A Quick Guide to Winter Racing in Florida

For many places up north, the sailing season has come to an end, but the winter sailing season in Florida is just heating up. With a number of signature regattas coming up in the Sunshine State, we put together a high-level guide to help you know what to expect when you arrive for your regatta.

There are a number of great events this winter in Florida, including Quantum Key West Race Week and the Quantum J/70 series that you won’t want to miss. Our experts, Marty Kullman and Scott Nixon, talk about things to know if you plan on sailing in the Sunshine State this winter.

“The major appeal for most is to get out of the snow and head south. Florida is the closest cost-effective location to sailing in the Caribbean, which has better sailing, but Florida is easier to get to logistically,” describes Kullman.

Key West

Close to the trade winds – January’s best…is in Key West.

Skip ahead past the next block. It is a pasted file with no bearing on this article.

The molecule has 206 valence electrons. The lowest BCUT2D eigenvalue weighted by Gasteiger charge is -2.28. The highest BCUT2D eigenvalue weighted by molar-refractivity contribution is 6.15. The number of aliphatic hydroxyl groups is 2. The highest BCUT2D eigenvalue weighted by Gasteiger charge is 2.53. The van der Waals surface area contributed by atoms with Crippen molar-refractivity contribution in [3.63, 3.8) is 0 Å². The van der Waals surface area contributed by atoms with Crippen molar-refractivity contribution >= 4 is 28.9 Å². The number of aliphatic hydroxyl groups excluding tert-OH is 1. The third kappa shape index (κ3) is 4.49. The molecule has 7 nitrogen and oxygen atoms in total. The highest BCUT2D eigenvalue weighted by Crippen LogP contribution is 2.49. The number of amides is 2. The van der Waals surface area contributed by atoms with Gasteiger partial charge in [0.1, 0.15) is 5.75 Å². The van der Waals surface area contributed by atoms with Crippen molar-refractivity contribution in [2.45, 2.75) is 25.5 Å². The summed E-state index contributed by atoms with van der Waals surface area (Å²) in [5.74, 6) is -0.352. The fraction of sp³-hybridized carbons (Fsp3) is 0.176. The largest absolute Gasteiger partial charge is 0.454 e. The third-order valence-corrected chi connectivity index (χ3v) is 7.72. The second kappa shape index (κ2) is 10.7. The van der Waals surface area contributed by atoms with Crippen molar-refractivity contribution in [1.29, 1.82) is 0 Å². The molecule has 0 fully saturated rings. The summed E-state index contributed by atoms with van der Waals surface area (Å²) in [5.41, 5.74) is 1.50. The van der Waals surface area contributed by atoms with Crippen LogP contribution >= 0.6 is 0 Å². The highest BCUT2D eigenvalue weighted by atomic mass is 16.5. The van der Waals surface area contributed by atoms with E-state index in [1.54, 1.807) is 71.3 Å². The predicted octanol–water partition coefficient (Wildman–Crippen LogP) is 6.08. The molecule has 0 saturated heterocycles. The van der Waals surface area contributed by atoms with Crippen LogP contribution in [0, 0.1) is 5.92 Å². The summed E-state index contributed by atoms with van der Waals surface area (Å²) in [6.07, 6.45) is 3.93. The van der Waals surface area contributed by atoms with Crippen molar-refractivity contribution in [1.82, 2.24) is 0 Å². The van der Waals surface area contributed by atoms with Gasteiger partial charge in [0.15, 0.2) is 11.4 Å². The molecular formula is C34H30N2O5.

There are normally 1 to 2 cold fronts per week in Key West during January – meaning a very shifty and strong Northerly with flatter water for a few days. After a cold front, the breeze tends to go northeast and taper off, but the wind stays shifty and could trend right. Northerly direction can blow a lot of weeds onto the course, so be sure to watch out for the clumps. Bring a weed stick to Key West to clear your rudder and continue to practice flossing.

The weather gets hot when the high-pressure system is over Florida and the wind will shift from east to southeast. This is where you will see the classic Key West racing days with sunny clear skies and small wind shifts in the teens. Expect to see some chop and swell from this direction

After the high leaves the Keys, it stays warm and the breeze gets a bit lighter and shiftier from the southeast with some chop and swell. Watch the right and sail for pressure.